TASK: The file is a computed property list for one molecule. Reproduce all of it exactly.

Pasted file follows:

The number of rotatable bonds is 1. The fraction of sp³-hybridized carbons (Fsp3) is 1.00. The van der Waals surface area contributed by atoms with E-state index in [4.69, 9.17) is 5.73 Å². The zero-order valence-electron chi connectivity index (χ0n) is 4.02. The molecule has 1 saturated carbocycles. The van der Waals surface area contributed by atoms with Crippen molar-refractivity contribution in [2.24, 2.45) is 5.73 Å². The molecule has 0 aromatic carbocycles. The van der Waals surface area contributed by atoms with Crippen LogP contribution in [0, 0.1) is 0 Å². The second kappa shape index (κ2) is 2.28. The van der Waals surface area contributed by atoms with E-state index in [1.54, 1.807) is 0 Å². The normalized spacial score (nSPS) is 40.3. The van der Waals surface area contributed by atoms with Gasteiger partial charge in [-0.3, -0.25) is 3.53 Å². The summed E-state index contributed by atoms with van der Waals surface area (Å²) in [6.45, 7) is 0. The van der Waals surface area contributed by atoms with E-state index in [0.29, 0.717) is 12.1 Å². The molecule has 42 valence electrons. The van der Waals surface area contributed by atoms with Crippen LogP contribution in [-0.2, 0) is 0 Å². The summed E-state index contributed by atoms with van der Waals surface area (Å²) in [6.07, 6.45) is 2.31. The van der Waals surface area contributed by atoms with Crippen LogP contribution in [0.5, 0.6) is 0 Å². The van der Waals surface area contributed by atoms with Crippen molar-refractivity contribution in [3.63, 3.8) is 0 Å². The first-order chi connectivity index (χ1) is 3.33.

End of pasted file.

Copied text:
The number of rotatable bonds is 1. The fraction of sp³-hybridized carbons (Fsp3) is 1.00. The van der Waals surface area contributed by atoms with E-state index in [4.69, 9.17) is 5.73 Å². The zero-order valence-electron chi connectivity index (χ0n) is 4.02. The molecule has 1 saturated carbocycles. The van der Waals surface area contributed by atoms with Crippen molar-refractivity contribution in [2.24, 2.45) is 5.73 Å². The molecule has 0 aromatic carbocycles. The van der Waals surface area contributed by atoms with Crippen LogP contribution in [0, 0.1) is 0 Å². The second kappa shape index (κ2) is 2.28. The van der Waals surface area contributed by atoms with E-state index in [1.54, 1.807) is 0 Å². The normalized spacial score (nSPS) is 40.3. The van der Waals surface area contributed by atoms with Gasteiger partial charge in [-0.3, -0.25) is 3.53 Å². The summed E-state index contributed by atoms with van der Waals surface area (Å²) in [6.45, 7) is 0. The van der Waals surface area contributed by atoms with E-state index in [0.29, 0.717) is 12.1 Å². The molecule has 42 valence electrons. The van der Waals surface area contributed by atoms with Crippen LogP contribution in [-0.2, 0) is 0 Å². The summed E-state index contributed by atoms with van der Waals surface area (Å²) in [6.07, 6.45) is 2.31. The van der Waals surface area contributed by atoms with Crippen LogP contribution in [0.5, 0.6) is 0 Å². The van der Waals surface area contributed by atoms with Crippen molar-refractivity contribution in [3.63, 3.8) is 0 Å². The first-order chi connectivity index (χ1) is 3.33.